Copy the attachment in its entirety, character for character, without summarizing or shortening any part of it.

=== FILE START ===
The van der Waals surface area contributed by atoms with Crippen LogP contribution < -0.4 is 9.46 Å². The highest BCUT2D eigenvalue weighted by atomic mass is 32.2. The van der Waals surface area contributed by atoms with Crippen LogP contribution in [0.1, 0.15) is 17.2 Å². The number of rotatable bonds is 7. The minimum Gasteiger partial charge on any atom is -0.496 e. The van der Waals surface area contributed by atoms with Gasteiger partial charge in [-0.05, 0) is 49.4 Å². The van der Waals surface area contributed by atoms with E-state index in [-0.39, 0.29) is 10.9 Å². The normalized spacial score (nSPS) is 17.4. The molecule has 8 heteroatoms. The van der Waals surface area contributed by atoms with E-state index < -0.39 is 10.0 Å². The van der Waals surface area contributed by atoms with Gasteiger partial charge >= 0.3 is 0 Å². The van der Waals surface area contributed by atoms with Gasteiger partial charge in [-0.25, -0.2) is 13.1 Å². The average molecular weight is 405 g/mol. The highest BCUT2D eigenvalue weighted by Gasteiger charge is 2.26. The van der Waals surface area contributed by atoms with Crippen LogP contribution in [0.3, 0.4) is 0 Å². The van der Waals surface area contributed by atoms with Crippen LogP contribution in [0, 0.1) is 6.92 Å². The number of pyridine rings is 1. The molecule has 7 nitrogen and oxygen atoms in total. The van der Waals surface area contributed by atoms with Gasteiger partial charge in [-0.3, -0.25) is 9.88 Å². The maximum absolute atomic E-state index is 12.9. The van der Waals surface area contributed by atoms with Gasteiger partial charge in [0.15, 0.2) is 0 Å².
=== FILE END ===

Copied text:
The van der Waals surface area contributed by atoms with Crippen LogP contribution < -0.4 is 9.46 Å². The highest BCUT2D eigenvalue weighted by atomic mass is 32.2. The van der Waals surface area contributed by atoms with Crippen LogP contribution in [0.1, 0.15) is 17.2 Å². The number of rotatable bonds is 7. The minimum Gasteiger partial charge on any atom is -0.496 e. The van der Waals surface area contributed by atoms with Gasteiger partial charge in [-0.05, 0) is 49.4 Å². The van der Waals surface area contributed by atoms with E-state index in [-0.39, 0.29) is 10.9 Å². The normalized spacial score (nSPS) is 17.4. The molecule has 8 heteroatoms. The van der Waals surface area contributed by atoms with E-state index < -0.39 is 10.0 Å². The van der Waals surface area contributed by atoms with Gasteiger partial charge >= 0.3 is 0 Å². The van der Waals surface area contributed by atoms with Gasteiger partial charge in [-0.25, -0.2) is 13.1 Å². The average molecular weight is 405 g/mol. The highest BCUT2D eigenvalue weighted by Gasteiger charge is 2.26. The van der Waals surface area contributed by atoms with Crippen LogP contribution in [0.3, 0.4) is 0 Å². The van der Waals surface area contributed by atoms with Crippen LogP contribution in [0, 0.1) is 6.92 Å². The number of pyridine rings is 1. The molecule has 7 nitrogen and oxygen atoms in total. The van der Waals surface area contributed by atoms with Gasteiger partial charge in [-0.3, -0.25) is 9.88 Å². The maximum absolute atomic E-state index is 12.9. The van der Waals surface area contributed by atoms with Gasteiger partial charge in [0.15, 0.2) is 0 Å².